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Prophylactic vaccination against hepatitis D virus superinfection: from fiction to reality?
  1. Julia Lang-Meli,
  2. Christoph Neumann-Haefelin
  1. Department of Medicine II, University of Freiburg Faculty of Medicine, Freiburg, Germany
  1. Correspondence to Dr Christoph Neumann-Haefelin, Department of Medicine II, University of Freiburg Faculty of Medicine, Freiburg, Baden-Württemberg, Germany; christoph{at}

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Approximately 250 million people worldwide are chronically infected with hepatitis B virus (HBV). Nucleos(t)ide analogues (NAs) as the mainstay of antiviral therapy efficiently suppress viraemia, normalise liver enzymes and prevent progression of liver disease, however, they do not reduce hepatitis B surface antigen (HBsAg) levels in the majority of patients. HBsAg is an important component of the HBV satellite virus hepatitis D virus (HDV). It allows HBV and HDV viral entry through the interaction of its preS1 domain with the cell receptor sodium taurocholate cotransporting polypeptide (NTCP). Irrespective of antiviral treatment, patients with chronic HBV infection are thus at persistent risk of HDV superinfection. HDV superinfection leads to chronic HBV/HDV infection in the majority of patients and is associated with fast progression to liver cirrhosis.1 Even after the conditional approval of the HBV/HDV entry inhibitor bulevirtide (BLV) in Europe in 2020, treatment options for HBV/HDV infection are limited: NAs are not effective against HDV, (pegylated) interferon-alfa leads to sustained HDV elimination in <30% of patients, and BLV requires long-term treatment of so far not defined duration and fails in a substantial number of patients. Vaccination against HBV protects HBV-naïve individuals also against HDV infection, however, there is no vaccine that protects HBV-infected individuals against HDV superinfection. The development of a prophylactic vaccine that protects HBV-infected individuals against HDV superinfection is thus a high medical need. So far, all experimental HDV vaccines based on the hepatitis delta antigen (HDAg) in the form of peptides, protein, DNA or viral vectors failed in mouse or woodchuck models of HBV/HDV superinfection. Indeed, …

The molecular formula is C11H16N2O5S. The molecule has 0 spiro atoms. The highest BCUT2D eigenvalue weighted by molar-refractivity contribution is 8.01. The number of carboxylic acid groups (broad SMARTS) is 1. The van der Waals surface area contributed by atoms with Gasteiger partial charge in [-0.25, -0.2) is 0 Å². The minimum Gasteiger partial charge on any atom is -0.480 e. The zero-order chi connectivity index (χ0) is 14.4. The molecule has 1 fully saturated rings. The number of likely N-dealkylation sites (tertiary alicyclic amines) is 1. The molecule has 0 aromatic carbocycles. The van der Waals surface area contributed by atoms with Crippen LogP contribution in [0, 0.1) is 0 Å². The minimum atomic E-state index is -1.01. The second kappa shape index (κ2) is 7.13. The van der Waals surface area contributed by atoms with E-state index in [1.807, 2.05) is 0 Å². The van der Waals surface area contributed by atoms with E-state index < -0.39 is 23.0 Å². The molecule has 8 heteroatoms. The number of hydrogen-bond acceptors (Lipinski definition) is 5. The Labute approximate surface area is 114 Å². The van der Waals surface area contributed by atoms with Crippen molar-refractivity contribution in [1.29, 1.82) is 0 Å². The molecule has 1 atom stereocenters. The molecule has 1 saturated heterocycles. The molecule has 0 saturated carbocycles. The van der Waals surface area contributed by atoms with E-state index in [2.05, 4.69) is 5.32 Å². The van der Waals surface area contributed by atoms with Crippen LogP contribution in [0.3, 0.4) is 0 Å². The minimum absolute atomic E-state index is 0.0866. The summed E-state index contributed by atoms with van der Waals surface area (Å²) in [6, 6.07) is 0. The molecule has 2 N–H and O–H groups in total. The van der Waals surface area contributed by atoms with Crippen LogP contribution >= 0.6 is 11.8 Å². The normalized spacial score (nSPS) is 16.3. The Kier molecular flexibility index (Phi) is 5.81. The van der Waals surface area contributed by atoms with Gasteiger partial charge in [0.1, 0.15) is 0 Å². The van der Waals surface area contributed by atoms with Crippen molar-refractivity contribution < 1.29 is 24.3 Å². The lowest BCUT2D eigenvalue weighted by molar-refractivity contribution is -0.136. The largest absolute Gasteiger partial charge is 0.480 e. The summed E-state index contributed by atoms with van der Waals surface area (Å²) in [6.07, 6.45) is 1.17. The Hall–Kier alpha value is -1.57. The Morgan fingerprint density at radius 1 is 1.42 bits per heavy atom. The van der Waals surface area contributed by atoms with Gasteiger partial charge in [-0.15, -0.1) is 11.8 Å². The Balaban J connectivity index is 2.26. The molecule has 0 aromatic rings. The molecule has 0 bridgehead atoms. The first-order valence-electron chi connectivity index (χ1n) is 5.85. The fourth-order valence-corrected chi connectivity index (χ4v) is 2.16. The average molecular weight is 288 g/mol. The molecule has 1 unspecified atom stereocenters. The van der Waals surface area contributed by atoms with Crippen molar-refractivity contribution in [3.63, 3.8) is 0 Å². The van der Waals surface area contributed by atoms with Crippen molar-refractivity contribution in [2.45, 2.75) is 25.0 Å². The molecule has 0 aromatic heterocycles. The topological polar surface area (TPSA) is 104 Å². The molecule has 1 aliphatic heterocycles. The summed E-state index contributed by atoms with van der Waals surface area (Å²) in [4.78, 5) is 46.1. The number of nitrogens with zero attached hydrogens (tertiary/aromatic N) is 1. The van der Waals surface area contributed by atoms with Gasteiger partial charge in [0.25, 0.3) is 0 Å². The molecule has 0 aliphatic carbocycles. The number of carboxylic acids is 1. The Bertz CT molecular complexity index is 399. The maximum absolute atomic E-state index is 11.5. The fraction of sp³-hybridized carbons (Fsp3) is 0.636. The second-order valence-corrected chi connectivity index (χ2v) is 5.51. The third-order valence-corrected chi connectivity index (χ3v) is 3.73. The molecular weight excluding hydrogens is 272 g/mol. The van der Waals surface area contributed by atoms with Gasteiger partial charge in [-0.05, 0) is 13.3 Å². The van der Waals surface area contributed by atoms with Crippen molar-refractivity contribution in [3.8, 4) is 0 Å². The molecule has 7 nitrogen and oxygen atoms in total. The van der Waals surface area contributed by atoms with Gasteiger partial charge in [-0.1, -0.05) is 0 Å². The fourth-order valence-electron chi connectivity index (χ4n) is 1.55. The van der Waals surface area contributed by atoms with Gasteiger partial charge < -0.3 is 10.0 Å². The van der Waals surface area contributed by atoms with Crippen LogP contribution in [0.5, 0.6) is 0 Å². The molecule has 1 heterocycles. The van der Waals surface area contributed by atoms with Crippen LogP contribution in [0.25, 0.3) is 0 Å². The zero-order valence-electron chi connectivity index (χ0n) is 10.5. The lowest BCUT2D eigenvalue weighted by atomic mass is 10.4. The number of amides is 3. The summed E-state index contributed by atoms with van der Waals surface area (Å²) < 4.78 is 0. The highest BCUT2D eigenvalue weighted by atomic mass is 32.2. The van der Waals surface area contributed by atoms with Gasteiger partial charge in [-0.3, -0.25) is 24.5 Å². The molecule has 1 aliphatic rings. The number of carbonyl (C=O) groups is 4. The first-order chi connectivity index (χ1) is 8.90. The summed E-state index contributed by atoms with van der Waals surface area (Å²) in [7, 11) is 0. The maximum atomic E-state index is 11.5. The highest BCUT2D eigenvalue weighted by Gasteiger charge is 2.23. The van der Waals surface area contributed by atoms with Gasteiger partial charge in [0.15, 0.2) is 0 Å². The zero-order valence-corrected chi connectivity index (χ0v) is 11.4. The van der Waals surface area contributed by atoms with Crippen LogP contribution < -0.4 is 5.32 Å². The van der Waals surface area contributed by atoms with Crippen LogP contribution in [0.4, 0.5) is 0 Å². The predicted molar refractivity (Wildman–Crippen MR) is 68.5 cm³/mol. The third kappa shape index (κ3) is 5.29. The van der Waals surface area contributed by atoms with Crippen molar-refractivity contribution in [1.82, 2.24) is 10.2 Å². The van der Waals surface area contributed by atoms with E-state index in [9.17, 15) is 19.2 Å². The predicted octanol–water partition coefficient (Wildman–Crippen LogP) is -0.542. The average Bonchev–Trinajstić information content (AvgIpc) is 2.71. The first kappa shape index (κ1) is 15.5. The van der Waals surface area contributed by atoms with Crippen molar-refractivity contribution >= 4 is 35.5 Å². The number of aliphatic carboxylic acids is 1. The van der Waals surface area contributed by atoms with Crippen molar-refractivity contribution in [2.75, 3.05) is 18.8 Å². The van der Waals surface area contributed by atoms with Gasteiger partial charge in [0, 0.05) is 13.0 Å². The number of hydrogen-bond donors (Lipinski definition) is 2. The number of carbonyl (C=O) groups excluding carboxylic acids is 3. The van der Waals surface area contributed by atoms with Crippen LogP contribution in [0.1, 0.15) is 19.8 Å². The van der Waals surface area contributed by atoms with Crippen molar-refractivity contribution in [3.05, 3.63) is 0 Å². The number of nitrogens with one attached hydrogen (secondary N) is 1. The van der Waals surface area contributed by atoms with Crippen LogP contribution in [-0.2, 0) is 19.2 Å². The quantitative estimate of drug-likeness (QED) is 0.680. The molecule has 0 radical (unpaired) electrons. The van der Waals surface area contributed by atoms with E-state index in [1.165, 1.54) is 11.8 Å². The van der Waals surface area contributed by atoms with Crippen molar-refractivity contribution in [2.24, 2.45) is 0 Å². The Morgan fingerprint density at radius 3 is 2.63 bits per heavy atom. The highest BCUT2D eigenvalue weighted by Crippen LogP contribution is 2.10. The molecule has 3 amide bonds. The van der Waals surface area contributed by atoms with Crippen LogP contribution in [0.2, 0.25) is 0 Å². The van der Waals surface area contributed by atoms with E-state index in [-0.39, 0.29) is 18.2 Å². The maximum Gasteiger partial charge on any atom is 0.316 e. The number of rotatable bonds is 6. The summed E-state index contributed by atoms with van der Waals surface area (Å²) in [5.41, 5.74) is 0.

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  • Contributors JL-M and CN-H wrote the manuscript and drafted the figure.

  • Funding JL-M is supported by the Deutsche Forschungsgemeinschaft (IMM-PACT Programme of the Faculty of Medicine, University of Freiburg; Project number 413517907). The research of CN-H is funded by the Deutsche Forschungsgemeinschaft (TRR-179; project number 272983813).

  • Competing interests None declared.

  • Provenance and peer review Commissioned; internally peer reviewed.

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